Published on March 9th, 2019 | by Steve Hanley0
Study Finds Dumping Coal Would Bring US In Line With Paris Climate Accord Goals
March 9th, 2019 by Steve Hanley
A study by the physics, economics, and system science departments at Portland State University claims the United States could meet its commitments to other nations agreed to in Paris in 2015 simply by eliminating coal as a source of electrical energy by 2024. The study appears in the March issue of the journal Applied Energy.
The US and China are responsible for about 40% of all global carbon emissions. Shutting down coal-fired generating stations, transitioning to electric vehicles, and using electricity more efficiently would have the greatest impact on those emissions from both countries the researchers say.
The authors claim the US could make up for the loss of its coal generating stations by building 12 new nuclear power facilities, but go on to say the nuclear option can be sidestepped by ramping up the use of renewables as well as natural gas and biofuel generating plants for very little extra investment. “Given the concerns and controversy surrounding nuclear power, this is significant,” said PSU Economics Professor Randall Bluffstone, one of the co-authors of the study. However, the authors overlook the fact that siting and permitting for a new nuclear power plant generally take about 12 years on average in the United States.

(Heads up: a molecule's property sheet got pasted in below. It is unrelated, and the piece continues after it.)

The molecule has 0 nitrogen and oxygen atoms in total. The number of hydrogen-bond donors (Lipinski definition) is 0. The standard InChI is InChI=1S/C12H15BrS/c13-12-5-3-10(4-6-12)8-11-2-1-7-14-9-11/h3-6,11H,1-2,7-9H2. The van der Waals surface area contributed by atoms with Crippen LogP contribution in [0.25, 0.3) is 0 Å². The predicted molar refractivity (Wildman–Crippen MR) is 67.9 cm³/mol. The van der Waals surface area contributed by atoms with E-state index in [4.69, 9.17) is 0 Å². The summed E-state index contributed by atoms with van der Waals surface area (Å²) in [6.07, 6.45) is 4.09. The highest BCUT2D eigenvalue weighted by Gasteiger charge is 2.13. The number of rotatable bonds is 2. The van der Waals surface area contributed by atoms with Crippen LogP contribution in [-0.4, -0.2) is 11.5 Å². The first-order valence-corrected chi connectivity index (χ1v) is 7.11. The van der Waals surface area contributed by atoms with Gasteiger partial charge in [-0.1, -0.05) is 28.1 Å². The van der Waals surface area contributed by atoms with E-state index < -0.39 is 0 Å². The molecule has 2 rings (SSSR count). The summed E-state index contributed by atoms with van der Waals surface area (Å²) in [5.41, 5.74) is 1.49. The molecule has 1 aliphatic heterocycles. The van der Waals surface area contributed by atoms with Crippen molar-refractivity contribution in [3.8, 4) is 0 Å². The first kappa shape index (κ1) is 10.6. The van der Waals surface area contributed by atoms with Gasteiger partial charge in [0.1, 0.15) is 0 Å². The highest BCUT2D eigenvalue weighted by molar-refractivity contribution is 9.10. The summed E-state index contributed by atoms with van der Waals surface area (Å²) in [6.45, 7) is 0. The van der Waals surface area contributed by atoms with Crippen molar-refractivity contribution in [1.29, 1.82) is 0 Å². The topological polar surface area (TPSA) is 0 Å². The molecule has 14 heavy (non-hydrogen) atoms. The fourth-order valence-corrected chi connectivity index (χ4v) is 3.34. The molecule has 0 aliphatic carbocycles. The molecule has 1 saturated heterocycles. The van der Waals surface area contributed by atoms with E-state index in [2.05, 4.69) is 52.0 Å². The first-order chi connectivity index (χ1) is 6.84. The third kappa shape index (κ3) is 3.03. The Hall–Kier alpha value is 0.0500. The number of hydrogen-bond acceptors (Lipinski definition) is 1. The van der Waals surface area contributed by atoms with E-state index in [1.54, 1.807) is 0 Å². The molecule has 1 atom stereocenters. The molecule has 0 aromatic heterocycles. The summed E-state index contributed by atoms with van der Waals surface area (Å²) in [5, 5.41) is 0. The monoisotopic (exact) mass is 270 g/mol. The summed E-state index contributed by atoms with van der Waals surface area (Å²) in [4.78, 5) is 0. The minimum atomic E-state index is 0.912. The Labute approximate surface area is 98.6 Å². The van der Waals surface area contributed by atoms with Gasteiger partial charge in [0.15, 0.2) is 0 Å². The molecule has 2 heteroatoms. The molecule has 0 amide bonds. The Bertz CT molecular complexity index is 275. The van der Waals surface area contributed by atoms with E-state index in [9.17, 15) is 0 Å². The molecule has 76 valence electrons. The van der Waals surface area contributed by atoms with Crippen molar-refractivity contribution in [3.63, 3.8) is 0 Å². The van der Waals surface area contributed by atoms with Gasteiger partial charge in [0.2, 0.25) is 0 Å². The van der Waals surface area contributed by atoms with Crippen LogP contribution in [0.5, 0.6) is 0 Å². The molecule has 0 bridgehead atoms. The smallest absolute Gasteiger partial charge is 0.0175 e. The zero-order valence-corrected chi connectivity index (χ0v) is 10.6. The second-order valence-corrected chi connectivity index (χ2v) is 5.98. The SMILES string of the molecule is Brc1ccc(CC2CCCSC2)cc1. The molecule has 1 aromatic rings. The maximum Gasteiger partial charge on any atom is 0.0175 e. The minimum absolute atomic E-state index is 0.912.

The researchers say eliminating coal as an energy source is the most significant step the US could take to meet its emissions target. but it would need to shift its energy strategy to one based on natural gas, efficiency, wind, solar power, and biofuels, with oil used predominately as a transportation fuel. “The declining costs of both natural gas and renewables is already displacing significant amounts of coal-fired generation,” Professor Bluffstone says.
According to Science Daily, John Anasis, the paper’s lead author, says the research shows a strong push towards energy efficiency and the adoption of electric vehicles would be one of the most cost effective strategies available for meeting the emissions targets the United States agreed to in the Paris accords.
Of course, in the toxic political environment in America at present, where the Environmental Protection Agency is headed by an avowed coal advocate, none of these suggestions have a snowball’s chance in hell of being put into practice. The only hope is that economic considerations take precedence over political rhetoric, something that actually seems to be happening in some areas as the cost of renewables continues to decline.
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